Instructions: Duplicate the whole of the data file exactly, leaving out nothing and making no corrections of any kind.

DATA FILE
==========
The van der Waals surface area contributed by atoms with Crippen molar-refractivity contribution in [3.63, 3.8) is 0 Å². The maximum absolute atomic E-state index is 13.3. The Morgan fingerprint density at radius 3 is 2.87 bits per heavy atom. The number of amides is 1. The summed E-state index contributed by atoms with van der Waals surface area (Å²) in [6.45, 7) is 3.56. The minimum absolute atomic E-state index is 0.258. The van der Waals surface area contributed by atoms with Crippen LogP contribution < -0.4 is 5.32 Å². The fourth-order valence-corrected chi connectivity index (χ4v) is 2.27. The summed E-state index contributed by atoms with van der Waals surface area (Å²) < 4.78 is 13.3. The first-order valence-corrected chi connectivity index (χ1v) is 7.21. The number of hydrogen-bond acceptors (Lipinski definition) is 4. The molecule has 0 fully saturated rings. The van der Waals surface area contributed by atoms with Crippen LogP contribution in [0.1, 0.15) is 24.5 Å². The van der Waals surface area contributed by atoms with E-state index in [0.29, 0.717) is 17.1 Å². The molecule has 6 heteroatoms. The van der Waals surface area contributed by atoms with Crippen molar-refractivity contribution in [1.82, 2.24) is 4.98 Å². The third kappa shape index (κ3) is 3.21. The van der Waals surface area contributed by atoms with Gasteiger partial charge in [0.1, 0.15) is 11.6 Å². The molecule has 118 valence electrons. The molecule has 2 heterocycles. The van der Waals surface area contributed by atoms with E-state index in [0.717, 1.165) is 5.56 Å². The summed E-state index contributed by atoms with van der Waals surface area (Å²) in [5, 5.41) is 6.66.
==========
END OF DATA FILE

The van der Waals surface area contributed by atoms with Crippen molar-refractivity contribution in [3.63, 3.8) is 0 Å². The maximum absolute atomic E-state index is 13.3. The Morgan fingerprint density at radius 3 is 2.87 bits per heavy atom. The number of amides is 1. The summed E-state index contributed by atoms with van der Waals surface area (Å²) in [6.45, 7) is 3.56. The minimum absolute atomic E-state index is 0.258. The van der Waals surface area contributed by atoms with Crippen LogP contribution < -0.4 is 5.32 Å². The fourth-order valence-corrected chi connectivity index (χ4v) is 2.27. The summed E-state index contributed by atoms with van der Waals surface area (Å²) < 4.78 is 13.3. The first-order valence-corrected chi connectivity index (χ1v) is 7.21. The number of hydrogen-bond acceptors (Lipinski definition) is 4. The molecule has 0 fully saturated rings. The van der Waals surface area contributed by atoms with Crippen LogP contribution in [0.1, 0.15) is 24.5 Å². The van der Waals surface area contributed by atoms with E-state index in [0.29, 0.717) is 17.1 Å². The molecule has 6 heteroatoms. The van der Waals surface area contributed by atoms with Crippen molar-refractivity contribution in [1.82, 2.24) is 4.98 Å². The third kappa shape index (κ3) is 3.21. The van der Waals surface area contributed by atoms with Gasteiger partial charge in [0.1, 0.15) is 11.6 Å². The molecule has 118 valence electrons. The molecule has 2 heterocycles. The van der Waals surface area contributed by atoms with E-state index in [0.717, 1.165) is 5.56 Å². The summed E-state index contributed by atoms with van der Waals surface area (Å²) in [5, 5.41) is 6.66.